Mariano Gomes

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Mariano Gomes (2 August 1799 – 17 February 1872) was a Filipino priest, an advocate of the secularization movement in the Philippines, and member of the Gomburza who were falsely accused of mutiny by the Spanish authorities in the Philippines.

An illustration of Father Mariano Gomes, one of the members of the Gomburza who was executed for being falsely accused of organizing the Cavite mutiny in 1872. (Photo courtesy of Wikimedia Commons/Regenerate)

Early Life

Gomes was born in Sta. Cruz, Manila to wealthy Filipino-Chinese parents. He was first tutored by his father before he took his primary education at San Jose College. At the age of 16, he earned a degree in philosophy. He then studied law at the University of Santo Tomas, but then decided to become a priest. His parents were surprised by his decision to be a priest. Eventually, he obtained his degree in theology with high honors.

As Clergyman

Gomes officiated his first mass on 28 May 1824 and was appointed parish priest of Bacoor, Cavite. As a native secular priest, he was among those who believed that parishes should be turned over to the secular clergy. He became instrumental in the surrender of Luis Parang to the Spanish authorities.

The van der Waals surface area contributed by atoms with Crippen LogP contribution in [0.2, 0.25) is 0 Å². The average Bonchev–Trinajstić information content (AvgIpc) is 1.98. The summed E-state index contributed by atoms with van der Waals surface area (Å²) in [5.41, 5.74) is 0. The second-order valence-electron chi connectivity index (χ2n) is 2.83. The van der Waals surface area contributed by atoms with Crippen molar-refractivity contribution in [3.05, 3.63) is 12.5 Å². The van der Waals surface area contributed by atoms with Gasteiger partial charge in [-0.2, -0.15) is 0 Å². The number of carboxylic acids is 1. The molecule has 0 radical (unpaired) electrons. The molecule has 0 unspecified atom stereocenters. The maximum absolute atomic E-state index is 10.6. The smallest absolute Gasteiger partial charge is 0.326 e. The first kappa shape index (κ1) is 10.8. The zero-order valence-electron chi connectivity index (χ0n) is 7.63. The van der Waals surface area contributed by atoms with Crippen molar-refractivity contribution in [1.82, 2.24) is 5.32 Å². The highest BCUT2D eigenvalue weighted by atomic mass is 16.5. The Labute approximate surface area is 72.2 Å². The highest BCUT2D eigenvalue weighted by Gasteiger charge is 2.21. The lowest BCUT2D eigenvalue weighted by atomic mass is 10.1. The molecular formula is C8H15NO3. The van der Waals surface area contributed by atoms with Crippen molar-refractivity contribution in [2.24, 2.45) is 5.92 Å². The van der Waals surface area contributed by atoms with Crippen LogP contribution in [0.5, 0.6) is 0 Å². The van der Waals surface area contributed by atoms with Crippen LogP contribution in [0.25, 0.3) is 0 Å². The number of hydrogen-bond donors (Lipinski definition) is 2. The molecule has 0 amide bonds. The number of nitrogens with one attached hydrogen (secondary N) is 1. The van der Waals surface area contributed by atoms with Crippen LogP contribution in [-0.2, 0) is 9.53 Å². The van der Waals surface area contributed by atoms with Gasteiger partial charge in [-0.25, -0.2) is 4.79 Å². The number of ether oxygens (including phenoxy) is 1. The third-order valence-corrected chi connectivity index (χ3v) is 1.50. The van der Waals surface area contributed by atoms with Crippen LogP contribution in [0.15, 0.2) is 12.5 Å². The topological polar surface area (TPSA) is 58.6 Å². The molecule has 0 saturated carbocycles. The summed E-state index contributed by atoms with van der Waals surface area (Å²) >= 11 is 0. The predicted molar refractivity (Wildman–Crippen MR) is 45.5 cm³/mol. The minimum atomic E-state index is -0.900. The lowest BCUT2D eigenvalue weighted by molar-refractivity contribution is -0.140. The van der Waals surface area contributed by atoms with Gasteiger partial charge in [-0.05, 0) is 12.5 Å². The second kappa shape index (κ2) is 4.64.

Fight against Spanish authorities

Gomes founded the newspaper La Verdad, which published articles that exposed the abuses of both political and ecclesiastical officials. He also helped finance the publication of compatriot Father Jose Burgos's article defending the native secular clergy.

Arrest and Execution

Because of his principles and high regard to his parishioners, Gomes was defended by the people of Bacoor when he was about to be arrested by the Spaniards as a result of accusations that he was involved in the Cavite mutiny on 20 January 1872 together with Burgos and Father Jacinto Zamora.

The three of them were executed by means of garrote on 17 February 1872 at Bagumbayan.

About His Surname

Gomes never signed his name with the Spanish letter “z” but with the Tagalog “s” as an act of resistance to the Spaniards.

Reference

  • Quirino, Carlos. 1995. Who's Who in Philippine History. Manila: Tahanan Books.

Citation

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